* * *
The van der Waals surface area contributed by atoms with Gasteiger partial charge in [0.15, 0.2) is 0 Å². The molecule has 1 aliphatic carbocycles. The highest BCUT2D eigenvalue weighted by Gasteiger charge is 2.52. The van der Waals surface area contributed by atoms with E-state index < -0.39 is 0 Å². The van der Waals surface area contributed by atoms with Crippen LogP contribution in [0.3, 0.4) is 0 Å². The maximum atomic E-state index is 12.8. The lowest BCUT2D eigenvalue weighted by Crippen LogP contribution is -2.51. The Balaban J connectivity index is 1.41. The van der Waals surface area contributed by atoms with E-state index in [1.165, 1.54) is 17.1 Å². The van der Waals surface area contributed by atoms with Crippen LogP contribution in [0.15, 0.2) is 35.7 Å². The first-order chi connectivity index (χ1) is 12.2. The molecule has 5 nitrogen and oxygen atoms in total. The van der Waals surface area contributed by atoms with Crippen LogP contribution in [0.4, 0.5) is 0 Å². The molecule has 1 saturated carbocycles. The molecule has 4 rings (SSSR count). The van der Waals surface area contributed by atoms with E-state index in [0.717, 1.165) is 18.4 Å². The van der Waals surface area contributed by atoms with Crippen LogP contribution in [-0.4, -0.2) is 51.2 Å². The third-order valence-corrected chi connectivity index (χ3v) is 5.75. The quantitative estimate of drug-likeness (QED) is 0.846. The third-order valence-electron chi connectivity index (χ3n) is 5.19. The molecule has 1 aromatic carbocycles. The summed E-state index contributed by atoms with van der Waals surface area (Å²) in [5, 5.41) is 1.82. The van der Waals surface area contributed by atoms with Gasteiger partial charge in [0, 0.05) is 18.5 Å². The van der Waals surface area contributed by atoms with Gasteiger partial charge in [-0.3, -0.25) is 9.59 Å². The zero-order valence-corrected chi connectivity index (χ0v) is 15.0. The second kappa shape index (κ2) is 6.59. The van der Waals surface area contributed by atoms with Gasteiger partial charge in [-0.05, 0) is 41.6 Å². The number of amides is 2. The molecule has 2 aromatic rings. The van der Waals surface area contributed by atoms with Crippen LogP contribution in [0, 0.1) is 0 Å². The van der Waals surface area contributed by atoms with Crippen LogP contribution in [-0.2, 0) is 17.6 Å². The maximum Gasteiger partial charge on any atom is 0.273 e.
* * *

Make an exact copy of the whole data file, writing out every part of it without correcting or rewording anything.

The van der Waals surface area contributed by atoms with Gasteiger partial charge in [0.15, 0.2) is 0 Å². The molecule has 1 aliphatic carbocycles. The highest BCUT2D eigenvalue weighted by Gasteiger charge is 2.52. The van der Waals surface area contributed by atoms with E-state index < -0.39 is 0 Å². The van der Waals surface area contributed by atoms with Crippen LogP contribution in [0.3, 0.4) is 0 Å². The maximum atomic E-state index is 12.8. The lowest BCUT2D eigenvalue weighted by Crippen LogP contribution is -2.51. The Balaban J connectivity index is 1.41. The van der Waals surface area contributed by atoms with E-state index in [1.165, 1.54) is 17.1 Å². The van der Waals surface area contributed by atoms with Crippen LogP contribution in [0.15, 0.2) is 35.7 Å². The first-order chi connectivity index (χ1) is 12.2. The molecule has 5 nitrogen and oxygen atoms in total. The van der Waals surface area contributed by atoms with Crippen LogP contribution in [0.4, 0.5) is 0 Å². The molecule has 1 saturated carbocycles. The molecule has 4 rings (SSSR count). The van der Waals surface area contributed by atoms with E-state index in [0.717, 1.165) is 18.4 Å². The van der Waals surface area contributed by atoms with Crippen LogP contribution in [-0.4, -0.2) is 51.2 Å². The third-order valence-corrected chi connectivity index (χ3v) is 5.75. The quantitative estimate of drug-likeness (QED) is 0.846. The third-order valence-electron chi connectivity index (χ3n) is 5.19. The molecule has 1 aromatic carbocycles. The summed E-state index contributed by atoms with van der Waals surface area (Å²) in [5, 5.41) is 1.82. The van der Waals surface area contributed by atoms with Gasteiger partial charge in [0, 0.05) is 18.5 Å². The van der Waals surface area contributed by atoms with Gasteiger partial charge in [-0.3, -0.25) is 9.59 Å². The zero-order valence-corrected chi connectivity index (χ0v) is 15.0. The second kappa shape index (κ2) is 6.59. The van der Waals surface area contributed by atoms with Gasteiger partial charge in [-0.05, 0) is 41.6 Å². The number of amides is 2. The molecule has 2 aromatic rings. The van der Waals surface area contributed by atoms with Crippen LogP contribution in [0, 0.1) is 0 Å². The van der Waals surface area contributed by atoms with Crippen LogP contribution in [-0.2, 0) is 17.6 Å². The maximum Gasteiger partial charge on any atom is 0.273 e.